A more comprehensive approach would improve schools, provide after school activities and build and revamp neighbourhood facilities to target disaffected youth. Drug education and rehabilitation is critical and employment essential.

The 2018/2019 Western Cape Government Budget shows expenditure of over R44 billion in the Cape Town Metro – the largest part of which will go into health, education, transport and public works.[24] The budget could benefit from distinguishing between the Cape Flats and the rest of the city, and outlining a special budget and strategy for gang-affected areas.

Ultimately, upliftment and belonging must be offered by the South African government to combat gangs as primitive states. To this end, the government will have to exhibit an interest and establish a palpable and positive presence in the Cape Flats. The aim should be to create buy in to a nation which, until now, has only marginalised the Cape Coloured people.

Tove van Lennep

[1]SAPS, 2018. Crime Situation in RSA

[3] South African Government News Agency, 8 November 2018. Anti-Gang Unit to make streets safer

[6] Encyclopaedia Britannica, 2018. Deviance

[7]Social dislocation is experienced by human beings who have been shorn from their cultures and individual identities. This is often a result of the globalisation of the “free-market society” in which the needs of the people are subordinated to the imperatives of markets and the economy. Dislocation afflicts both people who have been physically displaced, such as economic immigrants and refugees, and people who have remained in place while their cultures disintegrated around them. Isolation, purposelessness and hopelessness are features of social dislocation. (Alexander, 2015. The Globalization of Addiction)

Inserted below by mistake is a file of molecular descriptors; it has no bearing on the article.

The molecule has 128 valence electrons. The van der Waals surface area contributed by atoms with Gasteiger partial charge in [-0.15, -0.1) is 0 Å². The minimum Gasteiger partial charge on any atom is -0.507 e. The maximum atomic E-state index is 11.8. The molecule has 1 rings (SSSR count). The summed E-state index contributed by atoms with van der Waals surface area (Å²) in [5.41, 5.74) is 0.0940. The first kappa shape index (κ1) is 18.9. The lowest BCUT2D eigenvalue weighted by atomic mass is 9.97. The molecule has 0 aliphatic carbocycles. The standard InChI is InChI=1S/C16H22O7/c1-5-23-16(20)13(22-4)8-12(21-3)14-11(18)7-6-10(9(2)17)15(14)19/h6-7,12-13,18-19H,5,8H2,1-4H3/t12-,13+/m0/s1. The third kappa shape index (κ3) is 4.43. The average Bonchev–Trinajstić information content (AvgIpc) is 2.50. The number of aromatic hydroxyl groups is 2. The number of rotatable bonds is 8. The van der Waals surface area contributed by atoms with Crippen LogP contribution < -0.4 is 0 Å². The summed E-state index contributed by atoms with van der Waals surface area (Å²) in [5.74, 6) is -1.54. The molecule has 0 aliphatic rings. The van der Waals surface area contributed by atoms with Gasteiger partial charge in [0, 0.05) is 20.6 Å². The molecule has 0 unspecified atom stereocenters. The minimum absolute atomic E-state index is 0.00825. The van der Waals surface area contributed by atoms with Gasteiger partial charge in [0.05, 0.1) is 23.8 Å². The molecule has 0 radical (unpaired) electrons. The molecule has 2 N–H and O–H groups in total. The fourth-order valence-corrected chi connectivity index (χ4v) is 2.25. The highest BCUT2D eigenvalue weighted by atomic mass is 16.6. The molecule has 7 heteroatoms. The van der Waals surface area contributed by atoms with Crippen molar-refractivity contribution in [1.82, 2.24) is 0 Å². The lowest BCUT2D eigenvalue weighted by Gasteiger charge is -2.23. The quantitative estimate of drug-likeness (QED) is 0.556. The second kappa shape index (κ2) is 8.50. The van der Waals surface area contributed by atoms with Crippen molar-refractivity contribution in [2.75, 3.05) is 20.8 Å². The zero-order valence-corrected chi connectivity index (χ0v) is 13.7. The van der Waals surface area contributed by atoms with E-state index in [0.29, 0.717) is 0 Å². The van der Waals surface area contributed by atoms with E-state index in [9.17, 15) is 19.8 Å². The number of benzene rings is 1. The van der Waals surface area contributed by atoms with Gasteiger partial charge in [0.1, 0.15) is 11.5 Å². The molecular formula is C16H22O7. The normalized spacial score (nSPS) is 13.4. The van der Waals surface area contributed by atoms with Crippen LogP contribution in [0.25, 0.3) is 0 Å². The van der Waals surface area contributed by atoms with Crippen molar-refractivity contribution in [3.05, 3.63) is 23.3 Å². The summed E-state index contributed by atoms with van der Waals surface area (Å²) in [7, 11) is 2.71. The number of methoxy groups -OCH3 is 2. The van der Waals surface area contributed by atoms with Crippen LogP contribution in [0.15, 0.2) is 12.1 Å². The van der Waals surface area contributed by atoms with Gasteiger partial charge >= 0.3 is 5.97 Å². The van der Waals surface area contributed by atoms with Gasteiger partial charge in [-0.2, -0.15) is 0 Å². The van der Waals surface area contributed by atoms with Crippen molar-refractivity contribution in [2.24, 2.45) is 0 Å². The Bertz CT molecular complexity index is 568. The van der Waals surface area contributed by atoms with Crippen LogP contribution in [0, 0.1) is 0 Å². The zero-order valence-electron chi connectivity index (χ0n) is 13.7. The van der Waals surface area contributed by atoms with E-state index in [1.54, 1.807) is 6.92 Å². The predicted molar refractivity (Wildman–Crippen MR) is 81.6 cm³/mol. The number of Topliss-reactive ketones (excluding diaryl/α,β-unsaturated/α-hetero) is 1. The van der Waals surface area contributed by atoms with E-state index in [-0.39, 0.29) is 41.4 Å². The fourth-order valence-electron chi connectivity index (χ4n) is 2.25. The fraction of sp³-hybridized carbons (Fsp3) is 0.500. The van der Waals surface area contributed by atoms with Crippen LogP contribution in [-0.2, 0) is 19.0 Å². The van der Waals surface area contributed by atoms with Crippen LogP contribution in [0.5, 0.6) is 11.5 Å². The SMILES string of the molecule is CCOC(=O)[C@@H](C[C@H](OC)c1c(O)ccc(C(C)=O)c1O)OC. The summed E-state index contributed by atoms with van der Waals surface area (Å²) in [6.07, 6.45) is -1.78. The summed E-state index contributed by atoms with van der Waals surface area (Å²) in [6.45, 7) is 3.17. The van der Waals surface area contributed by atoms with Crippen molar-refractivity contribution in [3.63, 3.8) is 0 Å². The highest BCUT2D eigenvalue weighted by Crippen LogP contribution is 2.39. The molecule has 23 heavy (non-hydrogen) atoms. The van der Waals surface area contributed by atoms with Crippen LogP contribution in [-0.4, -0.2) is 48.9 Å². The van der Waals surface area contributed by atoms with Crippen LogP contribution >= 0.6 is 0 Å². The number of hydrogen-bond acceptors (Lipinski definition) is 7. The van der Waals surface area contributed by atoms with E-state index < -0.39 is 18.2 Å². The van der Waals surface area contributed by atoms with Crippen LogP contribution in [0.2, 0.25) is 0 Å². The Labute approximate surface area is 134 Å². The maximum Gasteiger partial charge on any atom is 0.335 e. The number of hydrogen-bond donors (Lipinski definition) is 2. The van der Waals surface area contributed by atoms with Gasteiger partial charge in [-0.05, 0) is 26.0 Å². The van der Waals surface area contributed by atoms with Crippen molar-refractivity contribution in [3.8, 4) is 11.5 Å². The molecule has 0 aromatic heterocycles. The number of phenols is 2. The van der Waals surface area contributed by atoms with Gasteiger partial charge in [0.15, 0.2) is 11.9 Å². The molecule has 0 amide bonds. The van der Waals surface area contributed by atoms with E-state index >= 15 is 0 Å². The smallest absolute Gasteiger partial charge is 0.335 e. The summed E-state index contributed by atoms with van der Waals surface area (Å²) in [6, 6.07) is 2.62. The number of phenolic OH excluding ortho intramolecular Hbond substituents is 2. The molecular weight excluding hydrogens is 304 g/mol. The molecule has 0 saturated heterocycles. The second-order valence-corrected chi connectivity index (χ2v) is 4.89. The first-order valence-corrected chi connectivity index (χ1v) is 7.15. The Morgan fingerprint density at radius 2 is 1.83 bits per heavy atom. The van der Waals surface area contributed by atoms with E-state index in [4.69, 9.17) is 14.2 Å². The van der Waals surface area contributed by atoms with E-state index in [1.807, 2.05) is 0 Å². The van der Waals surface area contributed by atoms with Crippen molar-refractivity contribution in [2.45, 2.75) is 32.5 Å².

[8] Jensen & Rodgers, 2008. Revolutionaries, barbarians or war machines? Gangs in Nicaragua and South Africa, p220

[10] Weebly, n.d. The Numbers Gang.

[11] Jensen & Rodgers, 2008. Revolutionaries, barbarians or war machines? Gangs in Nicaragua and South Africa, p227

[12] Jensen & Rodgers, 2008. Revolutionaries, barbarians or war machines? Gangs in Nicaragua and South Africa, p228

[13] Daniel Reed, 1994. Beloved Country: South Africa’s Silent Wars, Oxford: BBC.

[14] Jensen & Rodgers, 2008. Revolutionaries, barbarians or war machines? Gangs in Nicaragua and South Africa, p228

[15] Jensen & Rodgers, 2008. Revolutionaries, barbarians or war machines? Gangs in Nicaragua and South Africa, p227

[17]Mondé World Films/Chace Studios, 2009. I’m Not Black, I’m Coloured - Identity Crisis at the Cape of Good Hope(Documentary Series)

[19] Jensen & Rodgers, 2008. Revolutionaries, barbarians or war machines? Gangs in Nicaragua and South Africa, p232

[20]Cloward & Ohlin, 1960. ‘A Theory of Delinquent Gangs’ in Delinquency and Opportunity, London: Routledge, p11

[21]Skaperdas & Syropoulos, 1993. Gangs as Primitive States. Papers 92-93-13, California Irvine: School of Social Sciences, p61

[22]The social contract is an agreement between the people and the government of a state. The people agree to follow certain rules made by the government in exchange for their rights being protected

[24]Western Cape Government, 2018. 2018 Budget Summary